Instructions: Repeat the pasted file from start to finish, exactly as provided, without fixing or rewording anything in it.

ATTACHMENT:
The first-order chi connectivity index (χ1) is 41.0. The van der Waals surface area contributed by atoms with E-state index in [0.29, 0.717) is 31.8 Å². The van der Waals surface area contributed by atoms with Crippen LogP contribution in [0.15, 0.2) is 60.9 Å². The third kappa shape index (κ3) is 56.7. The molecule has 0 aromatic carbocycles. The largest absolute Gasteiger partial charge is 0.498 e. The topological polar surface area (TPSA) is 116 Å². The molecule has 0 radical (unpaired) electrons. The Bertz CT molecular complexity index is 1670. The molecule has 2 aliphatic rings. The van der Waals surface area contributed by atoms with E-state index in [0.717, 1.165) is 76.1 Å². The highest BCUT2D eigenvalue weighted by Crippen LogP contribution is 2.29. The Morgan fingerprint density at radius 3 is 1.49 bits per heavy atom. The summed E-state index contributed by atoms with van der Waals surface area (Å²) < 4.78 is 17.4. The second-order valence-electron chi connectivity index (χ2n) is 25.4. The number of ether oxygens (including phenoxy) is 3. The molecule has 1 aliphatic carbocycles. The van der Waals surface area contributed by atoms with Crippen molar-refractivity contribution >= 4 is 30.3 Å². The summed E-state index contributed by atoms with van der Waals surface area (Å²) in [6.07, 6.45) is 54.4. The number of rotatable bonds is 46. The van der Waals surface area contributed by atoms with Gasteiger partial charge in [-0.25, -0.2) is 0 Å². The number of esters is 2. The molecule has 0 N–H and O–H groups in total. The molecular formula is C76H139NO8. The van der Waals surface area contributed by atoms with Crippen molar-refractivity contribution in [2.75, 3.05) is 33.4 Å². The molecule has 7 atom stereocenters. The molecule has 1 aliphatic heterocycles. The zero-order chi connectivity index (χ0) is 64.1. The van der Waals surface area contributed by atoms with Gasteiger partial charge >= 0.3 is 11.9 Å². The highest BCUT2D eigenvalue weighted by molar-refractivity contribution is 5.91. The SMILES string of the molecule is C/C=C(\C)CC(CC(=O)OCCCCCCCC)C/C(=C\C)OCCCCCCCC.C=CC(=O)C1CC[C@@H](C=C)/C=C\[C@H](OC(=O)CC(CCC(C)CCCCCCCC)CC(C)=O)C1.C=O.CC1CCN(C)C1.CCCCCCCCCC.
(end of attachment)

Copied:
The first-order chi connectivity index (χ1) is 41.0. The van der Waals surface area contributed by atoms with E-state index in [0.29, 0.717) is 31.8 Å². The van der Waals surface area contributed by atoms with Crippen LogP contribution in [0.15, 0.2) is 60.9 Å². The third kappa shape index (κ3) is 56.7. The molecule has 0 aromatic carbocycles. The largest absolute Gasteiger partial charge is 0.498 e. The topological polar surface area (TPSA) is 116 Å². The molecule has 0 radical (unpaired) electrons. The Bertz CT molecular complexity index is 1670. The molecule has 2 aliphatic rings. The van der Waals surface area contributed by atoms with E-state index in [0.717, 1.165) is 76.1 Å². The highest BCUT2D eigenvalue weighted by Crippen LogP contribution is 2.29. The Morgan fingerprint density at radius 3 is 1.49 bits per heavy atom. The summed E-state index contributed by atoms with van der Waals surface area (Å²) < 4.78 is 17.4. The second-order valence-electron chi connectivity index (χ2n) is 25.4. The number of ether oxygens (including phenoxy) is 3. The molecule has 1 aliphatic carbocycles. The van der Waals surface area contributed by atoms with Crippen molar-refractivity contribution >= 4 is 30.3 Å². The summed E-state index contributed by atoms with van der Waals surface area (Å²) in [6.07, 6.45) is 54.4. The number of rotatable bonds is 46. The van der Waals surface area contributed by atoms with Gasteiger partial charge in [-0.25, -0.2) is 0 Å². The number of esters is 2. The molecule has 0 N–H and O–H groups in total. The molecular formula is C76H139NO8. The van der Waals surface area contributed by atoms with Crippen molar-refractivity contribution in [2.75, 3.05) is 33.4 Å². The molecule has 7 atom stereocenters. The molecule has 1 aliphatic heterocycles. The zero-order chi connectivity index (χ0) is 64.1. The van der Waals surface area contributed by atoms with Gasteiger partial charge >= 0.3 is 11.9 Å². The highest BCUT2D eigenvalue weighted by molar-refractivity contribution is 5.91. The SMILES string of the molecule is C/C=C(\C)CC(CC(=O)OCCCCCCCC)C/C(=C\C)OCCCCCCCC.C=CC(=O)C1CC[C@@H](C=C)/C=C\[C@H](OC(=O)CC(CCC(C)CCCCCCCC)CC(C)=O)C1.C=O.CC1CCN(C)C1.CCCCCCCCCC.